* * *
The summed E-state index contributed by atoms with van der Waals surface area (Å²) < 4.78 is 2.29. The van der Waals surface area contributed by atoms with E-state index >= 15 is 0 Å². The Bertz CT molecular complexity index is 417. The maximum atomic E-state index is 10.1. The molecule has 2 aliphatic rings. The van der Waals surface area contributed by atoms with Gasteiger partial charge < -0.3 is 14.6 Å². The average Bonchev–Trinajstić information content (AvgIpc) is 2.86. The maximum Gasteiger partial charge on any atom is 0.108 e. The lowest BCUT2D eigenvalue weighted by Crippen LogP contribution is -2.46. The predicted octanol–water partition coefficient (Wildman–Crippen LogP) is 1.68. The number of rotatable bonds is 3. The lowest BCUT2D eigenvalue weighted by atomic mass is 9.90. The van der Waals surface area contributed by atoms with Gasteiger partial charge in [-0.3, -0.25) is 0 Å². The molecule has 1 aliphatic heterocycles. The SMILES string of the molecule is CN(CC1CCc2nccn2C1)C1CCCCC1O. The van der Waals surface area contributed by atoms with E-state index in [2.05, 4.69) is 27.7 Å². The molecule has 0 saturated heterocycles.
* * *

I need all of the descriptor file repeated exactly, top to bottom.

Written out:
The summed E-state index contributed by atoms with van der Waals surface area (Å²) < 4.78 is 2.29. The van der Waals surface area contributed by atoms with E-state index >= 15 is 0 Å². The Bertz CT molecular complexity index is 417. The maximum atomic E-state index is 10.1. The molecule has 2 aliphatic rings. The van der Waals surface area contributed by atoms with Gasteiger partial charge < -0.3 is 14.6 Å². The average Bonchev–Trinajstić information content (AvgIpc) is 2.86. The maximum Gasteiger partial charge on any atom is 0.108 e. The lowest BCUT2D eigenvalue weighted by Crippen LogP contribution is -2.46. The predicted octanol–water partition coefficient (Wildman–Crippen LogP) is 1.68. The number of rotatable bonds is 3. The lowest BCUT2D eigenvalue weighted by atomic mass is 9.90. The van der Waals surface area contributed by atoms with Gasteiger partial charge in [-0.3, -0.25) is 0 Å². The molecule has 1 aliphatic heterocycles. The SMILES string of the molecule is CN(CC1CCc2nccn2C1)C1CCCCC1O. The van der Waals surface area contributed by atoms with E-state index in [2.05, 4.69) is 27.7 Å². The molecule has 0 saturated heterocycles.